9 Ideas for Your Next Volunteer Travel Experience

Courtesy of Safe Passage

A few years back, my wife and I took a six-month trip with our two teenage children where we volunteered our way around the world. Not only was this a much cheaper way to travel, it was far more meaningful and transformative than any hotel-restaurant-museum trip I’ve ever been on. Working with local projects as part of local communities not only impacts the lives of the people you are helping, but it can also dramatically alter your own life, as I can say from first-hand experience. For anyone hungry to connect, to give back, and to see the world in an entirely new way, here are a few recommendations for your next volunteer travel experience.

By John Marshall

Courtesy of The Osa Wildlife Sanctuary

The Osa Wildlife Sanctuary

WHERE: Puerto Jimenez, Costa Rica

We stayed with Carol and her crew at this amazing spot, located on the Osa Peninsula, which has been called, “the most bio-diverse place on the planet.” Carol raises her orphaned or injured monkeys outside of cages…so we lived in cages, entering the extended monkey troop whenever we stepped outside. Remote, exotic, and pulsing with life, the Osa Wildlife Sanctuary will take you back to nature like no other place you've have visited.

PLAN YOUR TRIP: Visit Fodor’s Costa Rica Travel Guide

Courtesy of Safe Passage

Safe Passage

WHERE: Guatemala City, Guatemala

Founded by fellow Maine native Hanley Denning, Safe Passage strives to support the poor children and their families who work in and around the Guatemala City dump. Tragically, Hanley died in 2007, but her work goes on, with Safe Passage's offerings of early childhood education, adult literacy classes, lessons in social entrepreneurship, and more. They now serve over 600 children, and there are many volunteer opportunities available at this transformative, life-saving organization.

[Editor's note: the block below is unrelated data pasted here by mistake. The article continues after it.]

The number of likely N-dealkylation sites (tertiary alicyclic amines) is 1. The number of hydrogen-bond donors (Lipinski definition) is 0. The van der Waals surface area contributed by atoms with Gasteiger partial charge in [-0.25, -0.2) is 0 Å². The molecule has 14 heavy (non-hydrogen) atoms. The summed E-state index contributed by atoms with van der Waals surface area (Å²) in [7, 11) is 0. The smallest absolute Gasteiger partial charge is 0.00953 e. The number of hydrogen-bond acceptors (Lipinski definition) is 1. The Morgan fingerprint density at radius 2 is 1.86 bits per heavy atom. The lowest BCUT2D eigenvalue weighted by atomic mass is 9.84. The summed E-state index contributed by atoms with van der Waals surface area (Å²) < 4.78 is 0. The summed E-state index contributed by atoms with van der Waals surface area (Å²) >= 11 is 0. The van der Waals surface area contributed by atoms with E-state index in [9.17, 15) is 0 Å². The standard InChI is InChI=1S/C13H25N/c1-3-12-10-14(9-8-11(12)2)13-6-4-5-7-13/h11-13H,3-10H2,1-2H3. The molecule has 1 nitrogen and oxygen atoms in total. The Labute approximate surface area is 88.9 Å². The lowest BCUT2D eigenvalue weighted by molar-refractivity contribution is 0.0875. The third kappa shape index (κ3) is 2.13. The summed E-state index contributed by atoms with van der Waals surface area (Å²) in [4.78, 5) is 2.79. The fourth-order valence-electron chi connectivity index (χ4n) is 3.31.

PLAN YOUR TRIP: Visit Fodor’s Guatemala City Travel Guide

Courtesy of Project Woo

Project WOO

WHERE: Gigante, Nicaragua

Love to surf? Want to learn to surf? Want to brush up on your Spanish? This cool organization (WOO stands for Wave of Optimism) offers surf tourism in a sustainable way, with a mission to give back to the local communities that support surfers. My good friend Lisa Bisceglia is the Volunteer Coordinator and can tell you all about it. Hit the beach and make a difference!

PLAN YOUR TRIP: Visit Fodor’s Mexico and Central America Travel Guide

Helen McCartin and Tony Walker

WWOOF

WHERE: New Zealand

WWOOF stands for Willing Workers on Organic Farms and is an international movement that pairs travelers with farmers, exchanging a little labor for food and shelter. You can WWOOF in virtually every country of the world, but New Zealand has a particularly robust WWOOFing community. For us, it was a very affordable (and fun) way to see an otherwise expensive country.

PLAN YOUR TRIP: Visit Fodor’s New Zealand Travel Guide

George McDonald

VOLUNTHAI

WHERE: Northeastern Thailand